That's what Matsuzaka seems to be doing out there on the mound when it's his turn in the rotation. The Red Sox are stuck between the proverbial rock and a hard place; they can't waive him--he's owed too much money. My guess is that they'd love to waive him, but it's not really a matter of the money that makes them continue to "roll the dice." If Daisuke fails, it was an embarassing baseball move four years ago when they paid over $50M to the Seibu Lions just to be able to negotiate a contract. It was considered a steal when they signed him to six years and $52M, but added to the $50M posting fee, it was merely a solid contract offer. If Matsuzaka fails, this bid by the Red Sox was a big mistake.
But how many tries does one player get? Matsuzaka hasn't been the player they envisioned since his second season. If only those World Baseball Classics counted toward his Red Sox contract. He was voted the MVP of the inaugural and second Classic. Unfortunately for the Red Sox, he just doesn't seem to pitch with the same fervor as he does when it is world competition. Perhaps the level of competition is overwhelming at the Major League level? This would be a valid point, except Japan has won both World Baseball Classics. Apparently their players are at least on par with US players. Also, let's not forget that US players are on many of their home teams' rosters.
Looking back on Matsuzaka's stats over the years, it would be hard to argue that he has earned his contract with the Red Sox. If he had been paid just the $52M from the contract, it still would have been money poorly spent, compound that with the posting fee, and it becomes a mistake of huge proportions. The real winners here were the Seibu Lions who pocketed $51,111,111 just for allowing Matsuzaka to negotiate with the Red Sox. That's enough money for them to pay their entire payroll for over two years!
In 2010, Matsuzaka had an ERA of below 4.00--following only one game! On August 5, 2010 the Red Sox faced the Cleveland Indians. Matsuzaka pitched quite well; he pitched 8 innings, allowed 5 hits, 1 earned run, walked 2, and struck out 6. His ERA after that game was 3.96; it was the only game that he ended with a cumulative ERA for the season of under 4.00. His next start a few days later, corrected that anomaly. It continued to get worse until his second to last start on September 26, 2010 in which he pitched 8 innings, allowed 2 earned runs, walked 1, and struck out 7. He didn't pitch terrible against Cleveland for his first start of 2011, but it certainly wasn't expected to be leaps and bounds better than his second start of this year.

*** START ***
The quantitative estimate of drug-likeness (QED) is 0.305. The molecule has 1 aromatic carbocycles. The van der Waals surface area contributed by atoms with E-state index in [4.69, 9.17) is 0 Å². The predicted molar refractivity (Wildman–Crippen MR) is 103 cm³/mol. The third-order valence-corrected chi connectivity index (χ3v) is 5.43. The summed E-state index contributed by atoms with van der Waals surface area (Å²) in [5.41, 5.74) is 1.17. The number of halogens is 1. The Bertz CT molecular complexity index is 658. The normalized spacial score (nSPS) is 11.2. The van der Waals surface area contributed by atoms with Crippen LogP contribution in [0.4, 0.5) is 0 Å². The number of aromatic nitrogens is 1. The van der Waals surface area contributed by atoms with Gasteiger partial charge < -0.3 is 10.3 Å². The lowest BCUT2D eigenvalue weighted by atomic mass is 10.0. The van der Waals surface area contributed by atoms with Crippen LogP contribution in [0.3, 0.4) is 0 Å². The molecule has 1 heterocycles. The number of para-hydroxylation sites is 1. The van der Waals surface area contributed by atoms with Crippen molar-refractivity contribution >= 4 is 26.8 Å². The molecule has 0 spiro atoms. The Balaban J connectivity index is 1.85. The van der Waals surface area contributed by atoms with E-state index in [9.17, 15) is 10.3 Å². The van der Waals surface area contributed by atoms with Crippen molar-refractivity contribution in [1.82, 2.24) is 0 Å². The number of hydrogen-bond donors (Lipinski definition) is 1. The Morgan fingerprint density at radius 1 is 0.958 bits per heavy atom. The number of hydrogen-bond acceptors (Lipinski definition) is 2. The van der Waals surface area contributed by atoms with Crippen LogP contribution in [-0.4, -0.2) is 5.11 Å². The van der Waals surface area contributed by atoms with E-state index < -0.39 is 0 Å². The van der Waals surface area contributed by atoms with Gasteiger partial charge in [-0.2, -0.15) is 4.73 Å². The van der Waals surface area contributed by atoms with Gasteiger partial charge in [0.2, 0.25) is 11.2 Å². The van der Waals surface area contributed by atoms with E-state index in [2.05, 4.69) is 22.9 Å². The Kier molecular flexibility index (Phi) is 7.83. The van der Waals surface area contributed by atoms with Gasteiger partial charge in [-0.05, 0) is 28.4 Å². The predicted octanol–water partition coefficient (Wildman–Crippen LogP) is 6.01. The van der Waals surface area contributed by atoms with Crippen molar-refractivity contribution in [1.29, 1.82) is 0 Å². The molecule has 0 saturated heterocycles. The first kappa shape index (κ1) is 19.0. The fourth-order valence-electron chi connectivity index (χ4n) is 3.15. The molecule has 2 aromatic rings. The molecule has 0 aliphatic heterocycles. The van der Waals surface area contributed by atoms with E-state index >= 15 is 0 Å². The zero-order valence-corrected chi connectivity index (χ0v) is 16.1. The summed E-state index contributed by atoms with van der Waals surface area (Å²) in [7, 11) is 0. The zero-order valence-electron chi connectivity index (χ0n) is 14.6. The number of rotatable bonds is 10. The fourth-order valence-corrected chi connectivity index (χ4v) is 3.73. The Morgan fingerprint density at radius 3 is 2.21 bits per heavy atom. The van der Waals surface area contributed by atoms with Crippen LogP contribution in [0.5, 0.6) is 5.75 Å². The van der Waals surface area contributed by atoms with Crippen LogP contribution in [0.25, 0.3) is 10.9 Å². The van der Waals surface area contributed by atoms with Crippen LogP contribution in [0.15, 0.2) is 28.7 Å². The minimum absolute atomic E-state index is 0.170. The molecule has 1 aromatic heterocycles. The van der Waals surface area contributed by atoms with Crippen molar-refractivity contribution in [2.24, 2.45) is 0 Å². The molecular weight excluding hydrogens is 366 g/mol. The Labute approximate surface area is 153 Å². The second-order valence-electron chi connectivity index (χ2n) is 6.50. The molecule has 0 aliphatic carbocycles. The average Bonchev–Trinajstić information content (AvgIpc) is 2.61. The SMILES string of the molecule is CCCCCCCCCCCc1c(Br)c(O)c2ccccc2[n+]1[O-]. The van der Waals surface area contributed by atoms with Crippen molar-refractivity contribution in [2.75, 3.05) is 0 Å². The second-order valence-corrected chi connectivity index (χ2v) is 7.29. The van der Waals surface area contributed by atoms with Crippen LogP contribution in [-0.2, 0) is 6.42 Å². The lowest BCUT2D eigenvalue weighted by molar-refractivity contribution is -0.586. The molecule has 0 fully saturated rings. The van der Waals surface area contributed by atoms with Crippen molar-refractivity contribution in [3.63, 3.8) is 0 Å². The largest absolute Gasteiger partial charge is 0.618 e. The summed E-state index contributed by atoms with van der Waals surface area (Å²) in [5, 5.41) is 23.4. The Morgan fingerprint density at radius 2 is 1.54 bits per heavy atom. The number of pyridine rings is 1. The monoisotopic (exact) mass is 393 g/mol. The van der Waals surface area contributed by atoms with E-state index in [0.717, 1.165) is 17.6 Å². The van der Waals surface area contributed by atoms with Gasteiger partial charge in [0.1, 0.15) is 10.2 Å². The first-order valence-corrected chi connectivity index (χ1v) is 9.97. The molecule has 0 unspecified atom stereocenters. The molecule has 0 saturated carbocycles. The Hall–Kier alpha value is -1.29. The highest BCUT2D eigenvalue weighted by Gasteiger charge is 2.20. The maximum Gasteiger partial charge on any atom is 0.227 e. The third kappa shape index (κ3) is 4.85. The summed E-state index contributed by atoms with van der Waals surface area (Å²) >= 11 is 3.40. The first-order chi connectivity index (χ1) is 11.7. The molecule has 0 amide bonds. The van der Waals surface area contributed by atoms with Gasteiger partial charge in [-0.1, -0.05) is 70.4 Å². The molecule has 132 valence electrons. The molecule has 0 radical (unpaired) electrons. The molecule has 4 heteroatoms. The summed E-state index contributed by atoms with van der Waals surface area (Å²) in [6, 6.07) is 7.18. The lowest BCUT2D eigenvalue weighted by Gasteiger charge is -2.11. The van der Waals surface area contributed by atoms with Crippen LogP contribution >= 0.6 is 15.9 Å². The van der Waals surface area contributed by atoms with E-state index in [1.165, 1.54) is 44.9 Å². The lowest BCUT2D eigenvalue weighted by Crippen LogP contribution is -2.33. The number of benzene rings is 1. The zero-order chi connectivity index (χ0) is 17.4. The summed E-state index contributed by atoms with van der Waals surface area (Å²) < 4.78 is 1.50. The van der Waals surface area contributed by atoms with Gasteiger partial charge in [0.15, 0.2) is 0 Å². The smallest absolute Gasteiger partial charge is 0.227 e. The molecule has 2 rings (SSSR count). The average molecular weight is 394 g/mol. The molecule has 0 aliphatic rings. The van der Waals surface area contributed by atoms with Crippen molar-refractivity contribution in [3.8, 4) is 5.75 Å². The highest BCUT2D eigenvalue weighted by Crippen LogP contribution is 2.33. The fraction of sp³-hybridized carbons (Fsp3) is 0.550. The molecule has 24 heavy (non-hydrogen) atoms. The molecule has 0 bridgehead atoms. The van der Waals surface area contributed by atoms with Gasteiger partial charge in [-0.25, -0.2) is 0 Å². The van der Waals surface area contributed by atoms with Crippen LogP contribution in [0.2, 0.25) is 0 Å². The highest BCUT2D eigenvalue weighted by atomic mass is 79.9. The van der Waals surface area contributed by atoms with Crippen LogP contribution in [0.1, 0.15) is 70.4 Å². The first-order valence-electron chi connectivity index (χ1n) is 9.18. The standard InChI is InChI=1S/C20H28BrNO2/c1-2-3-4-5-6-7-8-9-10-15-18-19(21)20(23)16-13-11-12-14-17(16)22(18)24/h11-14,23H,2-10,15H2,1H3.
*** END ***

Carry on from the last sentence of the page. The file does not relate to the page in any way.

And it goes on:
Daisuke Matsuzaka has a no-trade clause in his contract. This is fairly normal, and I'm glad the Red Sox gave in on that demand. It was a reasonable concession as Matsuzaka was excited to play for the Red Sox. He was taking a chance on the situation, and I can certainly understand his desire to make sure that the Red Sox didn't undermine that by trading him away. I imagine that Matsuzaka would not accept an outright assignment to the minors where he could continue to work out his mechanics, timing, or demonic possession that has been affecting him over the past couple of years. I think it's time for the Red Sox to bring Matsuzaka and his translator into the office and tell him that he has an injury and is going on the 15-day disabled list. This way, he can save face, and the Red Sox can explain that it wasn't a mistake to sign him, but he's been trying to work through an injury. Whatever their decision, they have to do it soon. I realize that they don't have many options for starting pitching to turn to, but Tim Wakefield is still on the roster and there are minor leaguers that can give at least comparable results--Felix Dubront comes to mind.